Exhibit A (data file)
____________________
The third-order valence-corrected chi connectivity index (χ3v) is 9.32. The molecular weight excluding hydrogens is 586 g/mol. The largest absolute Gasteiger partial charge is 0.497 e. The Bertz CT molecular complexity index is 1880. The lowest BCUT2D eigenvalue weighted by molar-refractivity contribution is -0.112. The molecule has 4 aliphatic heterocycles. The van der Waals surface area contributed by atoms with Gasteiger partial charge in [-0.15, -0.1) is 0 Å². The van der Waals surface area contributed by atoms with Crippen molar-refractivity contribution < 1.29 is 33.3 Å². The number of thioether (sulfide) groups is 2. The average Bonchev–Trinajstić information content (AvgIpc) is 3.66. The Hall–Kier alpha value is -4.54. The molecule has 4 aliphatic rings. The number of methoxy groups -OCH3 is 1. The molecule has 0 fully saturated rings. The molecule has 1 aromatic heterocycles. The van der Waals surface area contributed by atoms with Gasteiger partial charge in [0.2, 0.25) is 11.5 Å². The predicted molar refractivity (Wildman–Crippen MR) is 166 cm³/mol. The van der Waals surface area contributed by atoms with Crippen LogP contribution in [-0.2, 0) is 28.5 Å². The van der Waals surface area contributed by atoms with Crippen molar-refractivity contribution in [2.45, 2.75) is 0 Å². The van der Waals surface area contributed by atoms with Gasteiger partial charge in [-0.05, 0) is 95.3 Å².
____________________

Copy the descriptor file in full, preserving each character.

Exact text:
The third-order valence-corrected chi connectivity index (χ3v) is 9.32. The molecular weight excluding hydrogens is 586 g/mol. The largest absolute Gasteiger partial charge is 0.497 e. The Bertz CT molecular complexity index is 1880. The lowest BCUT2D eigenvalue weighted by molar-refractivity contribution is -0.112. The molecule has 4 aliphatic heterocycles. The van der Waals surface area contributed by atoms with Gasteiger partial charge in [-0.15, -0.1) is 0 Å². The van der Waals surface area contributed by atoms with Crippen molar-refractivity contribution < 1.29 is 33.3 Å². The number of thioether (sulfide) groups is 2. The average Bonchev–Trinajstić information content (AvgIpc) is 3.66. The Hall–Kier alpha value is -4.54. The molecule has 4 aliphatic rings. The number of methoxy groups -OCH3 is 1. The molecule has 0 fully saturated rings. The molecule has 1 aromatic heterocycles. The van der Waals surface area contributed by atoms with Gasteiger partial charge in [0.2, 0.25) is 11.5 Å². The predicted molar refractivity (Wildman–Crippen MR) is 166 cm³/mol. The van der Waals surface area contributed by atoms with Crippen LogP contribution in [-0.2, 0) is 28.5 Å². The van der Waals surface area contributed by atoms with Crippen molar-refractivity contribution in [2.45, 2.75) is 0 Å². The van der Waals surface area contributed by atoms with Gasteiger partial charge in [-0.05, 0) is 95.3 Å².